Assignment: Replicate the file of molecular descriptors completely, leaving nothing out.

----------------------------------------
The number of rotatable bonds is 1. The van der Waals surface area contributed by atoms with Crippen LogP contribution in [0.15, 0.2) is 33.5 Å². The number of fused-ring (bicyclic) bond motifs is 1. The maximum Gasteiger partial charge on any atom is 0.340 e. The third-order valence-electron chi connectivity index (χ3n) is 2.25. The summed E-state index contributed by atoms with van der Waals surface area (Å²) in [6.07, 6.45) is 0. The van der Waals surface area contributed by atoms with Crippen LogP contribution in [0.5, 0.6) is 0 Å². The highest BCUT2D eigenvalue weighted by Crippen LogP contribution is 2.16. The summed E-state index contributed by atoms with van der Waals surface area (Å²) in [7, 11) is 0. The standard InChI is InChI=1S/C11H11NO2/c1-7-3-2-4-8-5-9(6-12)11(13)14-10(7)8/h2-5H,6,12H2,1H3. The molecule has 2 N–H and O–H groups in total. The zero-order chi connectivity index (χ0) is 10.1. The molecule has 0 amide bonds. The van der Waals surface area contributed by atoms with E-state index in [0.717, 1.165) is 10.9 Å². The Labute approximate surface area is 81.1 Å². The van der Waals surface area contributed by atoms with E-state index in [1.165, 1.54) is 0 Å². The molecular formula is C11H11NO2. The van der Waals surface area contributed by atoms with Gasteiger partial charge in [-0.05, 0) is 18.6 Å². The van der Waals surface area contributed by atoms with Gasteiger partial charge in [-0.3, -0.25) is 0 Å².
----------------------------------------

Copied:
The number of rotatable bonds is 1. The van der Waals surface area contributed by atoms with Crippen LogP contribution in [0.15, 0.2) is 33.5 Å². The number of fused-ring (bicyclic) bond motifs is 1. The maximum Gasteiger partial charge on any atom is 0.340 e. The third-order valence-electron chi connectivity index (χ3n) is 2.25. The summed E-state index contributed by atoms with van der Waals surface area (Å²) in [6.07, 6.45) is 0. The van der Waals surface area contributed by atoms with Crippen LogP contribution in [0.5, 0.6) is 0 Å². The highest BCUT2D eigenvalue weighted by Crippen LogP contribution is 2.16. The summed E-state index contributed by atoms with van der Waals surface area (Å²) in [7, 11) is 0. The standard InChI is InChI=1S/C11H11NO2/c1-7-3-2-4-8-5-9(6-12)11(13)14-10(7)8/h2-5H,6,12H2,1H3. The molecule has 2 N–H and O–H groups in total. The zero-order chi connectivity index (χ0) is 10.1. The molecule has 0 amide bonds. The van der Waals surface area contributed by atoms with E-state index in [0.717, 1.165) is 10.9 Å². The Labute approximate surface area is 81.1 Å². The van der Waals surface area contributed by atoms with E-state index in [1.165, 1.54) is 0 Å². The molecular formula is C11H11NO2. The van der Waals surface area contributed by atoms with Gasteiger partial charge in [-0.05, 0) is 18.6 Å². The van der Waals surface area contributed by atoms with Gasteiger partial charge in [-0.3, -0.25) is 0 Å².